With notable exceptions, commercial bank efforts to boost revenue by selling corporate finance and capital markets products to the middle market have not met expectations. Despite significant investments in investment banking capabilities, product training, and corporate finance training, this has kept corporate finance teachers busy for several decades. Why is this? What can sales team leaders and market managers do?
Two Key Factors Reduced the Growth Rates for Capital Markets Capabilities
While the reasons for under-performance vary from bank to bank, there are two universal themes: marketing strategies. The “service” organization (i.e., the capital markets group) and the field sales force did not mesh. The groups had different objectives and different compensation plans. Many salespeople considered the investment bankers arrogant and transactional, and the investment bankers considered the relationship managers dim-witted and antiquated. As a result, the two groups could not collaborate to define effective marketing strategies and exchange the information each group needed to take advantage of opportunities fully.
The second, sales process. Bank sales managers took the view: “RMS is already talking to these companies, and they can cross-sell or refer opportunities for capital markets.” The sales managers did not see that customers buy capital markets services the same way they buy more traditional bank products. Loans and other bank products have been sold through a “features/benefits/price” conversation. Capital markets products and services must be sold as “professional services,” where ideas and professional competence are the primary value.
What will it take to close the gap? While much progress has been made, the most critical elements are:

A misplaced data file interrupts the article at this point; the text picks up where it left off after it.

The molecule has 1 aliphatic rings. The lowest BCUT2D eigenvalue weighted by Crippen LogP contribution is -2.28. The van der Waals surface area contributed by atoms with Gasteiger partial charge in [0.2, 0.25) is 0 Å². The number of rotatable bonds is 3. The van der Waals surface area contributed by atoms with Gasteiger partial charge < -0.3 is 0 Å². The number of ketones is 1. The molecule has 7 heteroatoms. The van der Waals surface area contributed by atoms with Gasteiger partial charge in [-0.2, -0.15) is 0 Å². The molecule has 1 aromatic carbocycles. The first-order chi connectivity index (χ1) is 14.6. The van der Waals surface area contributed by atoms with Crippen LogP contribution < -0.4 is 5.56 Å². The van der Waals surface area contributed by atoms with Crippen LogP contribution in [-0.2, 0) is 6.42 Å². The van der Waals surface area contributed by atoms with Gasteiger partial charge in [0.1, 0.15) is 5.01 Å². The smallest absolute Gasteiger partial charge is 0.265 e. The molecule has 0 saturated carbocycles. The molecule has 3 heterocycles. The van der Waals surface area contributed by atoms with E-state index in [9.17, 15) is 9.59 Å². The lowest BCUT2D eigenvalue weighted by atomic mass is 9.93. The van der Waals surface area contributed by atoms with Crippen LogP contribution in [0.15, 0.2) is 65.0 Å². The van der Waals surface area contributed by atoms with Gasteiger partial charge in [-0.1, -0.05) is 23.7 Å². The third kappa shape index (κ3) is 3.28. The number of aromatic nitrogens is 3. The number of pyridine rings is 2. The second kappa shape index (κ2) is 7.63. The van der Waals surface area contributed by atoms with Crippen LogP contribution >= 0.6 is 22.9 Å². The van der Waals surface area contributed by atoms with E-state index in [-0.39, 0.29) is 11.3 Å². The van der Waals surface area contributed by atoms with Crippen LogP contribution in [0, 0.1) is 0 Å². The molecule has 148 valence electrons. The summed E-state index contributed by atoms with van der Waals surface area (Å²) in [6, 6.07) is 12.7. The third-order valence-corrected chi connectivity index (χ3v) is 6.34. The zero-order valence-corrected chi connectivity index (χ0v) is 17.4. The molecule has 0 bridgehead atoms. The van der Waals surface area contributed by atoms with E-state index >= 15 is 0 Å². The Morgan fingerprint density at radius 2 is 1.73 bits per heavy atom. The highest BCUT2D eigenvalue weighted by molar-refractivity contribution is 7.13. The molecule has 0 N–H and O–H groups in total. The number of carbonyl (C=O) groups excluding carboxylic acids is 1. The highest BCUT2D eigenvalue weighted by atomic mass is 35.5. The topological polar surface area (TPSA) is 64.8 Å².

1. better definition of market strategy and sales processes,
2. a new approach to training,
3. more focused sales management, and
4. a recognition and compensation philosophy that, at the minimum, does not distract salespeople from the task.
Better Definition of Market Strategy and Sales Processes
Market strategy, particularly target selection for each capital market’s capability, is critical. Specialists and relationship managers must share a common understanding of “what a qualified prospect looks like” for each capital market’s product or service. These definitions should be specific, for example: “Manufacturing companies with sales > $50 million who meet criteria for Bbb debt ratings and that are interest-rate sensitive.” RMS must know these criteria for each of the opportunities they’re expected to find. These criteria enable RMS to plan their sales efforts and to forecast prospective business effectively. They also reduce the “noise in the system” from opportunities that don’t deserve attention from scarce investment banker resources.
Crisp sales process definitions will help boost the number of opportunities identified and reduce the effort expended in a sales process. The field sales organizations and product specialists must define (for each product or service):
Sales process steps (from initial conversations through origination to the end of execution) respective roles in the sales process. Hand-off points (as from RM to specialist and back again). Information requirements for each service (what information RM or specialist passes to the other). Service standards for response times to inquiries, lead times for presentations, and other sales support activities. These definitions provide a framework for RMs and specialists to work together effectively, knowing what they can expect from the other and when.
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